Vampires, Great-grandma Schmidt and Potatoes.

Now is the time to plant garlic.  When I think about garlic three things come to mind: vampires, my great-grandmother and the garlic-mashed potatoes my husband and brother-in-law made a few years back.  Vampires are a given.  Since late October is the time to plant garlic, Halloween is the end of October and vampires are associated with Halloween, it makes sense that my mind would link garlic and vampires together.  Plus, who hasn’t heard of the folklore that claims garlic wards off vampires?  There’s a lot of lore surrounding garlic, but I’ll get to that later.

Now about the link between my great-grandmother, Corlie Airlie Starr Schmidt, and garlic.  Corlie and her husband William started Garland Nursery in 1937.  They settled on the property around 1903 and William farmed it.  They had workers help on the farm and Corlie did all the cooking.  She is well-known in family lore for having two pet skunks named Fleur and Flower and for her garden.  Corlie’s garden is what we now call the rock garden (probably because there are a lot of rocks in it), which we are in the very slow process of relandscaping.  Corlie was a princess as part of the Pioneer Queen and her court, a part of Corvallis’ 1957 centennial celebration.  Each of the women on the court were from pioneer families.  Corlie was the daughter of Clay Starr, who came to Oregon in 1852.  Apparently there are dolls of the Pioneer court in the collection at the Benton County Historical Museum.  I didn’t know about that.  I’m going to have to check it out.  Anyway, great-grandma Schmidt lived well into her nineties.  I barely knew her.  But aside from the other items I have mentioned here, the biggest thing I remember about her is that she credited her long life to 3 things: Listerine, honey and garlic!  So whenever I think about garlic, I remember her.

Now a little bit about additional garlic lore.  Besides vampires, garlic is supposed to ward off other evil beings and the evil eye.  Roman soldiers ate it to give them bravery and Egyptian slaves for vigor.  Garlic is considered a fiery plant, linked to the planet Mars and blood.  It’s many medical attributes include that it will, “prevent heart attacks, reduce cancer risk, lower cholesterol, lower blood pressure, improve digestion and act as an antibiotic.” (Paul Bergen, The Healing Power of Garlic).   It is mentioned in the Bible and the Talmud.  Tibetan monks were forbidden from entering sacred places after eating garlic.  Several other religions had a similar rule.  However, garlic’s reputation as an aphrodisiac (and it’s tendency to inflame) may have more to do with this last prohibition rather than because of it’s smell.

So now the connection to those famous garlic-mashed potatoes.  My husband and brother-in-law were in charge of making the potatoes.  I don’t know if it was a guy thing or not, but they wanted to make sure the garlic flavor stood out, so they put in about double or more of the amount of garlic that a normal recipe would call for.  It was delicious.  However, I could smell the garlic through the pores of my skin for several days!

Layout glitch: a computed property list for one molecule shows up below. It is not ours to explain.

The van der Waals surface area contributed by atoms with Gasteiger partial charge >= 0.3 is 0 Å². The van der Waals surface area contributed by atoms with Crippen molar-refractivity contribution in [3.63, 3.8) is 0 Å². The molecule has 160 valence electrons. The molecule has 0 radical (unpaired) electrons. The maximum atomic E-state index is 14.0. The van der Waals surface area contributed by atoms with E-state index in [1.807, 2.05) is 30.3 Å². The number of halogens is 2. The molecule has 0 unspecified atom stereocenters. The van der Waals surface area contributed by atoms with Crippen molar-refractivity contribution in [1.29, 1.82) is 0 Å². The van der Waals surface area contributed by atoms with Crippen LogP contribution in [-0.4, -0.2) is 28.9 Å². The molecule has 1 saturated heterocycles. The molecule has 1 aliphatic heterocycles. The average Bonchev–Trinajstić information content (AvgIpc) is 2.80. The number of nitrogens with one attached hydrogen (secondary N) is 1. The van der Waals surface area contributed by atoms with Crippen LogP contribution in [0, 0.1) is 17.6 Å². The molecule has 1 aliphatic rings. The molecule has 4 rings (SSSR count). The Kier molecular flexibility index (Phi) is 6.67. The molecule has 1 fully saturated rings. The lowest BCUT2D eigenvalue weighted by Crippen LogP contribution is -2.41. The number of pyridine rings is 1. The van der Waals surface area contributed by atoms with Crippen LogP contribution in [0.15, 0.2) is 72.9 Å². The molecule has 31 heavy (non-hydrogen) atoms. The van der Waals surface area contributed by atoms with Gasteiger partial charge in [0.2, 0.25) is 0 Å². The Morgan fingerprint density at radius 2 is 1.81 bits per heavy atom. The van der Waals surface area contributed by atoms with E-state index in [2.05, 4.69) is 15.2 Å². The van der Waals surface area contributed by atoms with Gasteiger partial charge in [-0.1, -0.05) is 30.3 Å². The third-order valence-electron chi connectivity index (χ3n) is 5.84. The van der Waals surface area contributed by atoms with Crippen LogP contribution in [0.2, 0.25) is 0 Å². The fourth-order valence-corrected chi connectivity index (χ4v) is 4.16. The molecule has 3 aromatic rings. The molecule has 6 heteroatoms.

There are two basic types of garlic: hard neck and soft neck.  Hard neck varieties are more deeply flavored, often hot.  They are easy to peel and produce large cloves.  They do not store as long but will still keep for 6-8 months.  Soft neck varieties have soft, braidable leaves and more, but smaller, cloves per bulb.  Soft necks can be either very mild or very hot.  They are long storing, usually lasting 8-12 months.

Now for the how to grow portion.  Garlic does not get harvested until summer, so plan accordingly.  Garlic likes a well-drained garden soil.  If you have clay, work in a lot of compost into the soil.  Break the bulb into cloves.  Plant the cloves 1-2 inches deep with the root side down (usually the point faces up).  Space 4 inches apart.  Rows should be 8 inches apart.  In the spring, fertilize with a good organic fertilizer.  Water regularly.  When new growth stops, stop fertilizing and cut back on the watering.  Flower stalks emerge in June.  Cut these off. (They can be sauteed or eaten in salads).  The leaves will begin to turn brown.  It is time to harvest when 2/3 of the leaves are brown.  For more detailed growing instructions, click here.

About Brenda Powell

I'm one of the owners of a family-owned retail nursery. I have a degree in horticulture from Oregon State University. I love to garden and read. My technically savvy but horticulturally challenged husband, Mitch, spends most of his time as slave labor in the garden. Thank goodness he adores me! My goal in this blog is to share my enjoyment of gardening, my love of nature, and my addiction to books. Did I mention I like to cook, too?
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